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Can one Exchange server provide an email service for two domains

Posted on 2013-11-23
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Last Modified: 2013-11-24
I have a SBS Server 2003 running Exchange 2003.
Is it possible to service two domains with the one Exchange Server? i.e. Can I provide an email service to userA@mydomain1.com and userB@mydomain2.com? (assuming of course that both emails are directed to the same Exchange server).
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Question by:ClintonK
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8 Comments
 
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Assisted Solution

by:Norm Dickinson
Norm Dickinson earned 1000 total points
ID: 39671618
This function is available in Exchange Server 2013:
http://technet.microsoft.com/en-us/library/aa996314(v=exchg.150).aspx

Exchange Server 2010:
http://technet.microsoft.com/en-us/library/aa996314(v=exchg.141).aspx

As for Exchange Server 2003, it is, as Microsoft put it, Time to Move:
http://technet.microsoft.com/en-us/library/hh145599.aspx

However, the functionality is available. Here is a starting point:
http://support.microsoft.com/kb/268838

Some additional helpful info can be found at:

http://www.cxliv.org/2004/12/02/multiple-domains-with-exchange-2003/

http://www.experts-exchange.com/Software/Server_Software/Email_Servers/Exchange/Q_20799097.html

The short answer to your question is yes, you can host multiple domains. The long answer involves whether you would want to, or whether you are better served by upgrading and replacing both hardware and software with modern versions. I would strongly suggest the latter approach.
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Author Comment

by:ClintonK
ID: 39671782
Thanks but what I want may not be as complicated as this perhaps.
I have a user registered on my domain but they want to be known on a different email address so instead of them sending and receiving on theirusername@mydomain.com they want to be able to send and receive email on anothername@theirdomain.com

I've sort or got part way by adding anothername@theirdomain.com as their primary SMTP address so they can now send and when it's received it looks like it came from anothername@theirdomain.com. When the recipient tries to reply to anothername@theirdomain.com the Exchange server rejects the email because it doesn't know about the domain.
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Expert Comment

by:Norm Dickinson
ID: 39671900
That means you are 75% of the way there. I do not have an active 2003 server to play with right now to duplicate the issue. You should probably just close this thread - I believe I provided an accurate answer to the original question - and post a new question with as much detail as possible. You will likely get an expert who can experiment or who has one set up already that can quickly walk you thru the steps. Thanks!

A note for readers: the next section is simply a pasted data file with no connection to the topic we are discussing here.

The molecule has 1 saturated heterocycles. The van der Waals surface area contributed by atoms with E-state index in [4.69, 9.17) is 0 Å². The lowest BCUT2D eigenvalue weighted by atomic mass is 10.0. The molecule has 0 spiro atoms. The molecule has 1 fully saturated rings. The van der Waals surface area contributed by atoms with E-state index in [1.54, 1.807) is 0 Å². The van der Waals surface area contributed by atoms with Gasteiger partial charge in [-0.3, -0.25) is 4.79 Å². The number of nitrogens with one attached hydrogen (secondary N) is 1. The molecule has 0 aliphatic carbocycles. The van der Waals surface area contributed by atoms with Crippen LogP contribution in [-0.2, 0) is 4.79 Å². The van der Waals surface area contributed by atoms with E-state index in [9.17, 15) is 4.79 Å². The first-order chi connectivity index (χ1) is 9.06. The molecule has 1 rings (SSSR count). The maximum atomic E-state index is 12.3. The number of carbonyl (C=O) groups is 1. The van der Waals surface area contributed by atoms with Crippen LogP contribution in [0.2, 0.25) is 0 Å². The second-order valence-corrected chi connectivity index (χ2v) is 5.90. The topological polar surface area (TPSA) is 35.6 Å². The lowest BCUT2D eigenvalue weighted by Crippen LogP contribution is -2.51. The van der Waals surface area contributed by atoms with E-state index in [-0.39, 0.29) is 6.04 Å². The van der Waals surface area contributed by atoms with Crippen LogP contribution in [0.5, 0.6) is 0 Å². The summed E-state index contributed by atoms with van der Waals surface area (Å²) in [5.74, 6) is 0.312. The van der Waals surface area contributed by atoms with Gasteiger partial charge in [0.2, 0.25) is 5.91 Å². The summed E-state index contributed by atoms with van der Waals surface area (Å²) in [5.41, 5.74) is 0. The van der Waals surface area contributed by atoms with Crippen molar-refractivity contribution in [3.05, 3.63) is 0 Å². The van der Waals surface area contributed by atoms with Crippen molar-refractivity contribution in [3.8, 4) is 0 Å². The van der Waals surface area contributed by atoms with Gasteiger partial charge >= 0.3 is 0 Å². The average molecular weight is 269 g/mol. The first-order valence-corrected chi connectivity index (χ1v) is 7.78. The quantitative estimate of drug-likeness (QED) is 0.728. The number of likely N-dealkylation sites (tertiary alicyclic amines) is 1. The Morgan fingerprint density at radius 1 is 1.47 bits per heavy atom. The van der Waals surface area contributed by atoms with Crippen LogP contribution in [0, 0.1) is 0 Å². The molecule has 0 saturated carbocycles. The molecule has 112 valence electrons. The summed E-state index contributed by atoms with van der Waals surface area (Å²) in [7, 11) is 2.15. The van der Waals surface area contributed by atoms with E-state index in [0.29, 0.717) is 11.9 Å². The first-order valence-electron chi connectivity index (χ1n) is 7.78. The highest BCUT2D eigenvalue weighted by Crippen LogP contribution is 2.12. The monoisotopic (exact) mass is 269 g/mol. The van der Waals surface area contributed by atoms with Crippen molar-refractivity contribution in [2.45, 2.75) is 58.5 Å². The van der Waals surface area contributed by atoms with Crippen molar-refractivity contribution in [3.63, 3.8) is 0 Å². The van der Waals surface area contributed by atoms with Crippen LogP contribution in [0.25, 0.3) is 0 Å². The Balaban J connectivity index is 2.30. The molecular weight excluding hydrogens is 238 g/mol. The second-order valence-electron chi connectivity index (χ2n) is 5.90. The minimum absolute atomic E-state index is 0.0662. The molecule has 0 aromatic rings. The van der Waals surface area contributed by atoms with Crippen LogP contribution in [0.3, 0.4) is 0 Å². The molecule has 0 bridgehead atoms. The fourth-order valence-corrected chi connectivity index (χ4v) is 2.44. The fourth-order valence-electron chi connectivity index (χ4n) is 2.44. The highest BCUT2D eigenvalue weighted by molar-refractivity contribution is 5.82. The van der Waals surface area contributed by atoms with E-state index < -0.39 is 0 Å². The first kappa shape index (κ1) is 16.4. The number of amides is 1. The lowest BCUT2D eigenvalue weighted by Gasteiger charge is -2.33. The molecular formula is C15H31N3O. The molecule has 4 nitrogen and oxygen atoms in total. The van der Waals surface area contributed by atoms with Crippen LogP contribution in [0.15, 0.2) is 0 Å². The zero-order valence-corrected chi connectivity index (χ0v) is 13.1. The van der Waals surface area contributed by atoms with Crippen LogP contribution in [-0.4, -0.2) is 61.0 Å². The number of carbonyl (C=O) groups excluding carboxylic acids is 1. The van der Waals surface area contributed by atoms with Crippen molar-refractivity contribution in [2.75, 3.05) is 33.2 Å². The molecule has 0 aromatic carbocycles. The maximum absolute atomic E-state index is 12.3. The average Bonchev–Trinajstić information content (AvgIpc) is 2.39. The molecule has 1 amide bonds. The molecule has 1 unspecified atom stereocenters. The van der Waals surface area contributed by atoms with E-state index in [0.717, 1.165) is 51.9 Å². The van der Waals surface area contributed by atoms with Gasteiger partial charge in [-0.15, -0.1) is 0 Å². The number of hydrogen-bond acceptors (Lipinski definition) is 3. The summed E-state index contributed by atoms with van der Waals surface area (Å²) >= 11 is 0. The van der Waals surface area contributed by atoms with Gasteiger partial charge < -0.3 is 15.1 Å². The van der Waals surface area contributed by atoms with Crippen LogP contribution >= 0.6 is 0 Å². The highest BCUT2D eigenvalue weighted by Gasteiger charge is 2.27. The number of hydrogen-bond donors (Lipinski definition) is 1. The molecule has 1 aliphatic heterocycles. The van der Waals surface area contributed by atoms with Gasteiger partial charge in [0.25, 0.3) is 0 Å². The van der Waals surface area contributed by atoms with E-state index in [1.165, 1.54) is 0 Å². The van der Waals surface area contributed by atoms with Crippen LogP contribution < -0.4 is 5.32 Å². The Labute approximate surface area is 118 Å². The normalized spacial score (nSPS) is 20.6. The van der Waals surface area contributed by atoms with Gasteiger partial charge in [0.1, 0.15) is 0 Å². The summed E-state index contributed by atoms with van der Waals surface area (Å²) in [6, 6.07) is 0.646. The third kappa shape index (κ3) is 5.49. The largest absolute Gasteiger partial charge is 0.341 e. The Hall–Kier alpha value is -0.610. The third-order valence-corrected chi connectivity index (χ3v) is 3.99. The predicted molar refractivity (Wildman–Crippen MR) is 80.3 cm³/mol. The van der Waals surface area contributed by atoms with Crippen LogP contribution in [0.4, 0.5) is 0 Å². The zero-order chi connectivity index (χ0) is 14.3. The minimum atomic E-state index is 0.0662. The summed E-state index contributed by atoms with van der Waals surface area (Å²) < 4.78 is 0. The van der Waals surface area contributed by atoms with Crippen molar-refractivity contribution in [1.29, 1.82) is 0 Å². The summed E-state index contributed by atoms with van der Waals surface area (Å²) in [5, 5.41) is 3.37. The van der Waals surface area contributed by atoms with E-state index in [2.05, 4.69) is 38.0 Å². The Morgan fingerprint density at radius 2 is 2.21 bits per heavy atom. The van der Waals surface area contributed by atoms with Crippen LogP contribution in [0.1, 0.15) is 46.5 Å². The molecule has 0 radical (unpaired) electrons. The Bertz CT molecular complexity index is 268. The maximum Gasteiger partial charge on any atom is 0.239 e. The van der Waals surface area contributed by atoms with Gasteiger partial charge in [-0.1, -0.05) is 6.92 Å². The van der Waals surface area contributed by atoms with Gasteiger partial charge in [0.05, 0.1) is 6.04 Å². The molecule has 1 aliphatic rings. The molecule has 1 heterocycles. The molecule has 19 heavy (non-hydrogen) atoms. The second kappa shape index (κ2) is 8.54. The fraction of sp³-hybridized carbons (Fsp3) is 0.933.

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Accepted Solution

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donnk earned 1000 total points
ID: 39672453
short answer is yes quite easily.

for example,

user A - a@123.com
user B - b@456.com

both on same exchange, add both as accepted domains (org conf > hub transport>accepted domains) then choose which domain you are going to manually admin.

Exchange Management Console:

Recipient Conf > mailbox

pick the user for the domain you are going to manually manage and right click properties.

goto email addresses tab

UNTICK 'automatically update email ....' at the bottom.

then select the email address and click 'set as reply'.

Done!
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Author Comment

by:ClintonK
ID: 39672466
apologies but I'm confused where/how to do this bit "add both as accepted domains (org conf > hub transport>accepted domains) then choose which domain you are going to manually admin."
I'm using SBS 2003 and Exchange 2003
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Author Comment

by:ClintonK
ID: 39672540
I created the user on my domain as "anothername@mydomain.com" and added "anothername@theirdomain.com" as the primary SMTP address.
I then added @theirdomain.com to the default recipient properties in Exchange System Manager.
I can now send and receive with the new email address.
Thanks to tqfdotus and donnk for helping me get there.
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Author Closing Comment

by:ClintonK
ID: 39672544
Thanks to tqfdotus and donnk to get me to the solution in my last update.
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LVL 13

Expert Comment

by:Norm Dickinson
ID: 39672619
We are here to help - thanks for the assist donnk!
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